Remembering Mark Twain and Media Driven Fear Of Death.

Mark Twain died on April 21, 1910.

He could call out crap like few other writers in history.

What would he have said about the Coronavirus lockdowns?

We will never know.

Here is his risk analysis response in 1871 to an attempt by a railroad ticket seller to sell him insurance for a train trip:

“I hunted up statistics, and was amazed to find that after all the glaring newspaper headings concerning railroad disasters, less than three hundred people had really lost their lives by those disasters in the preceding twelve months. The Erie road was set down as the most murderous in the list. It had killed forty-six—or twenty-six, I do not exactly remember which, but I know the number was double that of any other road. But the fact straightway suggested itself that the Erie was an immensely long road, and did more business than any other line in the country; so the double number of killed ceased to be matter for surprise.

By further figuring, it appeared that between New York and Rochester the Erie ran eight passenger trains each way every day—sixteen altogether; and carried a daily average of 6,000 persons. That is about a million in six months—the population of New York city. Well, the Erie kills from thirteen to twenty-three persons out of its million in six months; and in the same time 13,000 of New York’s million die in their beds! My flesh crept, my hair stood on end. “This is appalling!” I said. “The danger isn’t in travelling by rail, but in trusting to those deadly beds. I will never sleep in a bed again.” (1871)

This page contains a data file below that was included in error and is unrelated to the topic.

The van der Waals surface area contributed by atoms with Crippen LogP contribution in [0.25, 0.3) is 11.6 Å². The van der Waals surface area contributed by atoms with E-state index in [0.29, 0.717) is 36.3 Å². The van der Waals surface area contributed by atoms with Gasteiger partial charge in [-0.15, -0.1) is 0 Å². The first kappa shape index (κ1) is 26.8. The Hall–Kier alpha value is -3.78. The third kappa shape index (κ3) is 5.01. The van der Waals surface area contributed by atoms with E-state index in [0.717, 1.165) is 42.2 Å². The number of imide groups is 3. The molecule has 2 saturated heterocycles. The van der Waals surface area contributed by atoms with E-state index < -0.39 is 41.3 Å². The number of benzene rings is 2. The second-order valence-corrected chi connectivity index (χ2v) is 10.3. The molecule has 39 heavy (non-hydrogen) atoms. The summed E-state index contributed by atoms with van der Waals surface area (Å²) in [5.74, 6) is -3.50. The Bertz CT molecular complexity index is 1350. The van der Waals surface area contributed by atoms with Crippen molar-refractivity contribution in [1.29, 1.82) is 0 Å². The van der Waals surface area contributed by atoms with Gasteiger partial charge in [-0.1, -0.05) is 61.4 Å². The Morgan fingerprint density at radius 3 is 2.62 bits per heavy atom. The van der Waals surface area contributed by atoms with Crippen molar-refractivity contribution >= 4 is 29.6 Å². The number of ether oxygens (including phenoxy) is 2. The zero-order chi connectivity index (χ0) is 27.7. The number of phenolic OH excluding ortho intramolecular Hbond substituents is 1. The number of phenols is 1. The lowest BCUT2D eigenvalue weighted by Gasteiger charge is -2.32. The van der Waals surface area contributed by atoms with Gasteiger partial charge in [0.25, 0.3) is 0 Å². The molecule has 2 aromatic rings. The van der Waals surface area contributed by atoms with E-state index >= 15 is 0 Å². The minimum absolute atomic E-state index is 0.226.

Two years later here is what Mark Twain had to say about the newspapers of his era: “It seems to me that just in the ratio that our newspapers increase, our morals decay. The more newspapers the worse morals. Where we have one newspaper that does good, I think we have fifty that do harm. We ought to look upon the establishment of a newspaper of the average pattern in a virtuous village as a calamity.” (1873)

And: “It has become a sarcastic proverb that a thing must be true if you saw it in a newspaper. That is the opinion intelligent people have of that lying vehicle in a nutshell. But the trouble is that the stupid people — who constitute the grand overwhelming majority of this and all other nations — do believe and are moulded and convinced by what they get out of a newspaper, and there is where the harm lies.”

Perhaps what Mark Twain was doing in these quotes was calling out Fake News.

God Bless America, Freedom from Fear and Truth,

For me these are bastions for The Word in the modern world.

Geoff Fox, 21st April, 2020,for  Terra Nullius